4. Prioritise sleep to improve your concentration, memory and decision-making and your overall physical and mental health. Look closely at your ‘sleep hygiene’ and limit caffeine after midday, avoid screen time in the one to two hours before bedtime and have regular bed and getting up times.

5. Disconnect to recharge… To prevent chronic stress, you need to take some time to recharge and disconnect from work completely so when you take time out, make sure you really are off including holidays, your evenings and weekends. Block out some time for hobbies and seeing family and friends to help your physical, mental and emotional well-being. The brain is more efficient when it has produced a cocktail of ‘feel-good’ neurotransmitters so prioritising pleasant pursuits in your spare time means you will be far more productive during your working day.

Going forwards – how to make changes at work for the better

6. Employers must step up…A responsible and good employer won’t let their employees get ground down or have a mentality of employee disposability because, apart from protecting the welfare of their employees, avoiding burnout means better productivity, creativity and a low turnover of employees.

7. There’s no shame in asking for help… Admitting you need help at work (or any time) can be really hard as you may feel like your competency will be called into question. Maybe there aren’t enough hours in the day to do what is being asked of you, or the work is simply beyond your scope and experience. If this is the case ask for a meeting with your boss and set out exactly what it is you need support with. Showing you need training in some areas can help to build trust, create networks and strengthen relationships between you and your team.

8. Collaborate with workmates to spread the load… and keep your manager in the loop about what you are doing so they know you are being proactive. Being collaborative and working as a collective is an important skill, and if they are ever in your boat, they know they will be able to call on you too.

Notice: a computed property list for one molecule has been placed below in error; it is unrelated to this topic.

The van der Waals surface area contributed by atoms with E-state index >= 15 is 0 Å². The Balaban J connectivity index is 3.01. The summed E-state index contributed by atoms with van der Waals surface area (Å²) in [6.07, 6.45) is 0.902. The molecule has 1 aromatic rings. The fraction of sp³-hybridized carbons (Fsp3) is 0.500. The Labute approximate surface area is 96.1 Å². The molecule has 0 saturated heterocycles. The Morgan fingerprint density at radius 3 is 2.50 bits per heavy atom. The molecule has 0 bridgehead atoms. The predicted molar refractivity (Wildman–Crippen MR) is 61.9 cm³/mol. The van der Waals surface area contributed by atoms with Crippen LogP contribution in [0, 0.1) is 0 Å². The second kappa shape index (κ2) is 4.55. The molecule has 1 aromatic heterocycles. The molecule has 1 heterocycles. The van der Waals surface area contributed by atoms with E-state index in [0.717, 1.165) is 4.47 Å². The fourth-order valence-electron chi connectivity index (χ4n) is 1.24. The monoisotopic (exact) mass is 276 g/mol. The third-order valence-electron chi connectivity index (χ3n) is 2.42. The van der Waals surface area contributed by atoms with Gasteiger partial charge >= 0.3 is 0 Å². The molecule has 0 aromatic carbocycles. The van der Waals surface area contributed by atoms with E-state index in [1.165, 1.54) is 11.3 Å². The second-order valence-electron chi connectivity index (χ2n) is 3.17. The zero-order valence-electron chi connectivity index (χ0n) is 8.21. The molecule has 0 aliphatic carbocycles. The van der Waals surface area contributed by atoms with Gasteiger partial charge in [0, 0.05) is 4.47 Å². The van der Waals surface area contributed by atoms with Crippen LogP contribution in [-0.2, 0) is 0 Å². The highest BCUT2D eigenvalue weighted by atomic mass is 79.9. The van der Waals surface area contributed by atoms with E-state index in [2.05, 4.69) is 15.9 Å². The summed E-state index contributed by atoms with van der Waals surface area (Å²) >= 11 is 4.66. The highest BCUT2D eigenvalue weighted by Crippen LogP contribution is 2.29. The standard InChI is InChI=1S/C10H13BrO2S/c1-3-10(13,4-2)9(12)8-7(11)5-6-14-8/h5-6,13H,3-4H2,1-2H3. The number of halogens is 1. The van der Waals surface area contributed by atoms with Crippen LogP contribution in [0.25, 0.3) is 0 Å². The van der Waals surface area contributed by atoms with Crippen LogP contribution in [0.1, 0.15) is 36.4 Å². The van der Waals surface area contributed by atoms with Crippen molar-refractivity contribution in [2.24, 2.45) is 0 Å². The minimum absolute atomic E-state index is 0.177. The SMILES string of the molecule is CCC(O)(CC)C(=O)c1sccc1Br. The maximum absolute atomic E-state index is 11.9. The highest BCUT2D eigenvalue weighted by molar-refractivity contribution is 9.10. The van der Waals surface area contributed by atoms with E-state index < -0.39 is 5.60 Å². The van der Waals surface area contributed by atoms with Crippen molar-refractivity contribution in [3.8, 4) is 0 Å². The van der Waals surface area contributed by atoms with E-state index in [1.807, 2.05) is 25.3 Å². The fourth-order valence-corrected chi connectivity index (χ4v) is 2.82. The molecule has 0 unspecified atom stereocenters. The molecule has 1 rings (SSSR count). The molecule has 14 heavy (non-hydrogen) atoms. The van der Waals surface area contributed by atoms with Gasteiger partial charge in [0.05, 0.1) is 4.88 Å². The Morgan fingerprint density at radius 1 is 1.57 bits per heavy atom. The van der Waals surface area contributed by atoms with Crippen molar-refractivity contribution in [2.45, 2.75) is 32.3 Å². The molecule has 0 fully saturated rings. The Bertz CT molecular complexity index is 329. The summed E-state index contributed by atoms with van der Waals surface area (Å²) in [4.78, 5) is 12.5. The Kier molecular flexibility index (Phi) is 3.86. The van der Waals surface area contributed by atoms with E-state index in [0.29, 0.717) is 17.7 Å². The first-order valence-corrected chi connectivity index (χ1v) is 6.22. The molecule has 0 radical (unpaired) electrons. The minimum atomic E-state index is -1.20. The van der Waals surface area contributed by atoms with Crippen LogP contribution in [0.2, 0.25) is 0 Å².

9. Establish boundaries… Create clear boundaries and stick to them, such as not checking your emails once you’ve clocked off and having agreed working hours. Turn off phone notifications you don’t need and don’t accept phone calls if it isn’t a good time.

10. Plan your day… Prioritise urgent tasks and be realistic about how long a task or project could take and factor in breaks. Know your most productive time of day so you do the most important or tricky tasks when you are at your best. Don’t try to multitask. Focus on one thing at a time and give it your full attention.

11. Avoid distractions…  Interruptions, false starts and procrastination cloud our perception of how much time we actually spend productively. Avoid disruptions. Stress-related brain fog is definitely a thing because when stressed, your brain struggles to process things as it normally would.

12. Sometimes you just need to take 10…If you are feeling stressed, know when to take time out to allow your mind time to recover and recuperate. Try going outside for a short walk to allow your mind to reset. Build regular short breaks into your every day work.

*Dr Lynda Shaw is a neuroscientist, business psychologist and change specialist.